- Deaf Culture Sensitivity
- Tita Julie’s Summer Surprise
- 6th Olango Challenge
- 2013 Cebu Horse Congress and Festival
- La Vossa Fashion Show on April 20
- Break The Silence Run Opens Online Registration
- SINGK(U)WENTO INTERNASYONAL
- Break the Silence Run
- DigitalFilipino E-commerce Summit
- Visayan Longboarding Trilogy 2013
Fort San Pedro – Revisited with Video
Fort San Pedro or Fuerte de San Pedro in Spanish, is a military defense fortification built by Spanish and native Cebuano laborers and started under Spanish conquistador Miguel Lopez de Legazpi in 1565. He led the expedition that occupied the island of Cebu under the crown of Spain and laid the groundwork for the Spanish settlement in Cebu. Fort San Pedro is the smallest and oldest fort in the country and is located at the Port Area of Cebu City.
The fort was built to protect the Spanish settlement in Cebu to defend it from Muslim pirates and raiders who occasionally plundered the coastal villages in the island. Construction of the fort began in May 1565, and it was initially made of logs, wood and mud. The fort was finished in 1738, 200 years after the construction started.
The fort is triangular in shape, with two sides facing the sea and the third side fronting the land. The two sides facing the sea were defended with artillery and the front with a strong palisade made of wood. The three bastions were named La Concepcion (South West); Ignacio de Loyola (South East), and San Miguel (North East). The fort has a total area of 2,025 sq. meters. Its walls are 20 feet (6.1 m) high, 8 feet (2.4 m) thick and the three towers are 30 feet (9.1 m) high from the ground level.
The circumference of the fort is 1,248 feet (380 m). The sides are of unequal lengths and the side fronting the city is where you may find an entry into the fort. The fort had 14 cannons that were mounted in their emplacements, most of which are still standing today. After the threats of pirate attacks ceased, the Spaniards continued to use Fort San Pedro as a military barracks and a weapons armory.
During the Philippine Revolution for independence from Spain, Cebuano revolutionaries were imprisoned in the fort from 1896 to 1898. The decisive victory of Commodore George Dewey at the Battle of Manila Bay in 1898 as part of the Spanish – American War led to the end of the Spanish era in the Philippines. Fort San Pedro was turned over by the Americans to the Cebuano revolutionaries.
During the American colonial regime, the fort was part of the American Warwick Barracks. From 1937 to 1941, the barracks was converted into a school where many locals received their formal education.
During World War II from 1942 to 1945 under the Japanese occupation, the fort was converted into a prison camp and as a base for Japanese soldiers. When Cebu was liberated by American forces in 1945, the fort served as an emergency hospital for the wounded. It then became a Philippine military army camp from 1946 to 1950.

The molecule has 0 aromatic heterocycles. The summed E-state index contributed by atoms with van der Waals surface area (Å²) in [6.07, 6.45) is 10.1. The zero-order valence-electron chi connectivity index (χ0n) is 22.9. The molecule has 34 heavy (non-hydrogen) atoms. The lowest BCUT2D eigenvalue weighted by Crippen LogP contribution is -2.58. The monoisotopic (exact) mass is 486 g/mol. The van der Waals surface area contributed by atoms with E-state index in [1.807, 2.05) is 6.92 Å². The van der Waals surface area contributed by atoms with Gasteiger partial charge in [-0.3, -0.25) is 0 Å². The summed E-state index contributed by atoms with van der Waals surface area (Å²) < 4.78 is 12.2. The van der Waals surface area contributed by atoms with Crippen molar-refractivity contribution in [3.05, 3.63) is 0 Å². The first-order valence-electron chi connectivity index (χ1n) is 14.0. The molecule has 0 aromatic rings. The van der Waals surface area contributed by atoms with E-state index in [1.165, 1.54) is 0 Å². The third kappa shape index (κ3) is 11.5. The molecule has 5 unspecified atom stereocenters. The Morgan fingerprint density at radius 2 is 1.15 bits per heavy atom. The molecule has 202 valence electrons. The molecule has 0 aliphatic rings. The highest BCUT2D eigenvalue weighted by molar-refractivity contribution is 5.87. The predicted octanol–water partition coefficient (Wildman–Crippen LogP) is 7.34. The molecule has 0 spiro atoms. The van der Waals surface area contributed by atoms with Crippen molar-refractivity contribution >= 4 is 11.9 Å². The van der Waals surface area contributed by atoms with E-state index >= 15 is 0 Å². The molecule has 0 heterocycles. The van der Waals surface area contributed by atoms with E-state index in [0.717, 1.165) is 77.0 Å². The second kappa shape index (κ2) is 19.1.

Since 1950, Fort San Pedro has been used for various purposes. The Cebu Garden Club took over the fort in 1950 and turned the inner part into a miniature garden while the upper deck was used as offices for government agencies. The fort courtyard was turned to a zoo in 1957.
By 1968, the fort was in ruins with only the two towers recognizable. Restoration works for the fort was started and the zoo was relocated. The restoration was a tedious, time and labor consuming project since coral stones were hauled from under the sea of Cebu’s coastal areas and used for the fort in order to restore it as close to the original appearance. By 1970, the facade, the main building, the walk, and the observatory roof garden were fully restored.
Fort San Pedro Today
The fort is presently under the care and administration of the city of Cebu as a historical park. The main building serves as the regional office of the Department of Tourism, the inner courtyard is an open air theater, and the open grounds outside the fort is a park.
The fort has a museum that shows its history and displays artifacts such as Spanish documents, old coins, paintings and sculpture, and other artifacts. Also open to the public are prison dungeons, living rooms, bedrooms, school rooms, a chapel, and an oasis garden. A large statue of Legazpi may be seen outside the fort.
Visitors to the fort pay an entrance fee, specifically Php40 for adults, Php20 for children and kids younger than 4 years old can enter for free (Updated 07/13/2011). The fort is located at Barangay San Roque in Cebu City. The easiest way to get to the fort if you’re taking public transport is either by riding a taxi or by taking the jeepney, the Philippine icon of mass transportation. Just look for jeepneys with Pier 2 or Plaza signboards.